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Suspension Trauma

the effects and consequences of being upright and motionless

Outside the medical world, it is commonly thought that little is known about the effects and potential consequences of being upright and motionless (orthostasis), for example, as one would be if unconscious and suspended in a harness.

However, over the past three years much has been discussed and even some courses have been available to educate the workforce on its effects and prevention techniques, usually coupled with rescue devices or rescue training.

This article is designed to educate the reader, not in these well discussed techniques, but in the roots of issue and how our human physiology sometimes works against us. I shall conclude with some recommended practices however, as I feel that these should be reiterated wherever possible.

Orthostatic syndrome and orthostatic syncope

Orthostatic syndrome and its causes are well known in the medical field. Standing up quickly or for periods without moving can cause the person to feel dizzy, nauseous, to have hot flushes and unusual sweating and to faint. When fainting occurs in this kind of situation it is known as orthostatic syncope. This is quite common and is said to be related to the current state of evolution of the human being in that we have not yet totally adapted to standing upright. In certain circumstances, the effect can be serious and can lead to death.

The most popular example of this is that of the soldier who faints while stood to attention for a long period of time. The moment the soldier loses consciousness, he collapses and becomes horizontal. Therefore, the time spent in the vertical while unconscious is minimal. This has significant bearing on the result of the collapse. Assuming no injuries caused during the collapse of the soldier, return to consciousness will ensue quickly and recovery is likely to be rapid.

If a person is suspended in a harness in a situation in which the legs are immobile, for example, due to injury after a fall, there is no such “natural” move to the horizontal. The time spent in this unmoving suspended position, with the legs below the heart can have fatal consequences.

Venous pooling

The fundamental cause of orthostatic syncope seems to be venous pooling.

Venous pooling is the accumulation of blood in the veins (typically in the legs) due to gravity. Some venous pooling when a person is stood up is normal. Muscular action in moving the limbs, together with one-way valves in the veins, normally assists the return of blood in the veins back to the heart. If the legs are completely immobile, these “muscular pumps” do not operate and an excess of blood accumulates in the veins, which are capable of considerable expansion, and therefore, considerable capacity. Retention of blood in the venous system reduces the circulating blood volume available to the heart. Thus the circulatory system is disturbed. During excessive venous pooling, cardiac output and arterial pressure fall, which may critically reduce the quantity and /or the quality of (oxygenated) blood flowing the brain and precipitate syncope.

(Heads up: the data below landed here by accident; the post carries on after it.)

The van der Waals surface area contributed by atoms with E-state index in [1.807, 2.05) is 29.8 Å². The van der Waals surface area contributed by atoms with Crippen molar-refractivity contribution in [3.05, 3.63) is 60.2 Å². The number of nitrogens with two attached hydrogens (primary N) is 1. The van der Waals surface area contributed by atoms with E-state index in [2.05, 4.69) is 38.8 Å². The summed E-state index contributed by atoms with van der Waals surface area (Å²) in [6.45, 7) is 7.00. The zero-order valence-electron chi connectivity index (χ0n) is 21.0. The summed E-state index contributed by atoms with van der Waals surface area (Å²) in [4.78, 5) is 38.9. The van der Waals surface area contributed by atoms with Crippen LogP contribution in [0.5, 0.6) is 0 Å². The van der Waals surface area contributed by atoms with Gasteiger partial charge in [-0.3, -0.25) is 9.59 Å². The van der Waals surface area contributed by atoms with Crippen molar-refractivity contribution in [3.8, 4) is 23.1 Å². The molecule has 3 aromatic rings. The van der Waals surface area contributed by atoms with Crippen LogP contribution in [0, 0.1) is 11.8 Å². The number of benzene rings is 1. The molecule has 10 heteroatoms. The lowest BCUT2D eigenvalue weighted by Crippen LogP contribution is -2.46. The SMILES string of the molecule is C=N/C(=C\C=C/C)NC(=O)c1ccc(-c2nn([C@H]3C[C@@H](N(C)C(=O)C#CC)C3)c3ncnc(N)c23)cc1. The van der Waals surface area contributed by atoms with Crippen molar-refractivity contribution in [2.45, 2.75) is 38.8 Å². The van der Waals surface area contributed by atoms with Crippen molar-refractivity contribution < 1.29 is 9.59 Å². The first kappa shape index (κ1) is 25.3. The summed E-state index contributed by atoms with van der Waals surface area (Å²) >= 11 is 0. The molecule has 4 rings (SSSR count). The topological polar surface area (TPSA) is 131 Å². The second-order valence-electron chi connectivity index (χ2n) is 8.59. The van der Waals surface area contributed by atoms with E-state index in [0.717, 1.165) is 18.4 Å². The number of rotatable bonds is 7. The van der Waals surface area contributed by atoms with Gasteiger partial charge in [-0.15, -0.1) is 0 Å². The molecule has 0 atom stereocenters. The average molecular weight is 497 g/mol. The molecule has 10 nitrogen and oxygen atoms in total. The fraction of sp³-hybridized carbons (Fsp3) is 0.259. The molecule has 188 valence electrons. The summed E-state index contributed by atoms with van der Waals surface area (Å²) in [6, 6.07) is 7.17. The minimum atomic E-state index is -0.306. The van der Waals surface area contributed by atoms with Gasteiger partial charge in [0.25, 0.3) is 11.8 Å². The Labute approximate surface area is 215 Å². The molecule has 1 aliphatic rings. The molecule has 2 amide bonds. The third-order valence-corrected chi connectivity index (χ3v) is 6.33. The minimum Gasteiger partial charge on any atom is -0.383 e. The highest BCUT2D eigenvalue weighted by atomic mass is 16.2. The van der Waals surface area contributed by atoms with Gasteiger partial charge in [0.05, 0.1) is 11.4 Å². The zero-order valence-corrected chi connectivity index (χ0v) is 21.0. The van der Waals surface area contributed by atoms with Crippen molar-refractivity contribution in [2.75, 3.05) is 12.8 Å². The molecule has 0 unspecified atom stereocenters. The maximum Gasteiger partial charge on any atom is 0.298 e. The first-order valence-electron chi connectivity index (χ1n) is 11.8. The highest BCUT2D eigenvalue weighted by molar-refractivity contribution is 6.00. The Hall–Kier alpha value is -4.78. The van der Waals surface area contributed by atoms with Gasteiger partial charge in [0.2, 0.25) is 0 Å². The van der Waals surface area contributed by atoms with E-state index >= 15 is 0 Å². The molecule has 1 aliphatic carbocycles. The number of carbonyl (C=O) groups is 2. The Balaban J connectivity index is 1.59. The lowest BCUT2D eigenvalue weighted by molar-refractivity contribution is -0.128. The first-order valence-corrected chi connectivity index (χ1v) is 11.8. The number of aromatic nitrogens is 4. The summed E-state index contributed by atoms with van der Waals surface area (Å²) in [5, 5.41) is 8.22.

Syncope

A common term for syncope is fainting. Syncope is described as the temporary loss of consciousness and postural tone (balance and ability to stand) due to a decrease in the quality and / or quantity of blood flow to the brain. The brain is not good at coping with low blood oxygen or low glucose levels and, in such circumstances, syncope can occur. The warning symptoms that are given before syncope, such as palpitations, nausea, dizziness, sweating and confusion are known as pre-syncope.

When a person is upright, for example stood up or suspended in a harness, blood has to be forced against gravity to the head, which requires special blood pressure regulation. The body does not take kindly to anything that interferes with its blood circulatory system, such as venous pooling, and sets off a series of intended compensatory reactions at the first signs of any imbalance, the result of which are the symptoms experienced in pre-syncope. The body is now in a state of (orthostatic) shock.

Further effects

Loss of consciousness assures that a person suspended will not be moving his or her limbs, so venous pooling will increase, which will in turn reduce the circulating blood volume even further. In addition, any restrictions of the femoral arteries and veins caused by the harness straps could be a contributory factor to venous pooling. Thus, the detrimental effects are increased. These include not only a potentially fatal reduced blood flow to the brain, but also the effect on other vital organs, such as the kidneys.

The kidneys are also very sensitive to blood oxygen levels and renal failure as a result of excessive venous pooling is a real possibility.

Unless a casualty is rescued very quickly and unless the rescuers follow a particular procedure, the effects of venous pooling and syncope are likely to lead to death, as the brain and kidneys are deprived of vital oxygen. Moving the casualty quickly into a horizontal, a natural reaction, is likely to cause a massive return of deoxygenated (and possibly toxic) blood to the heart, which is unable to cope, causing cardiac arrest.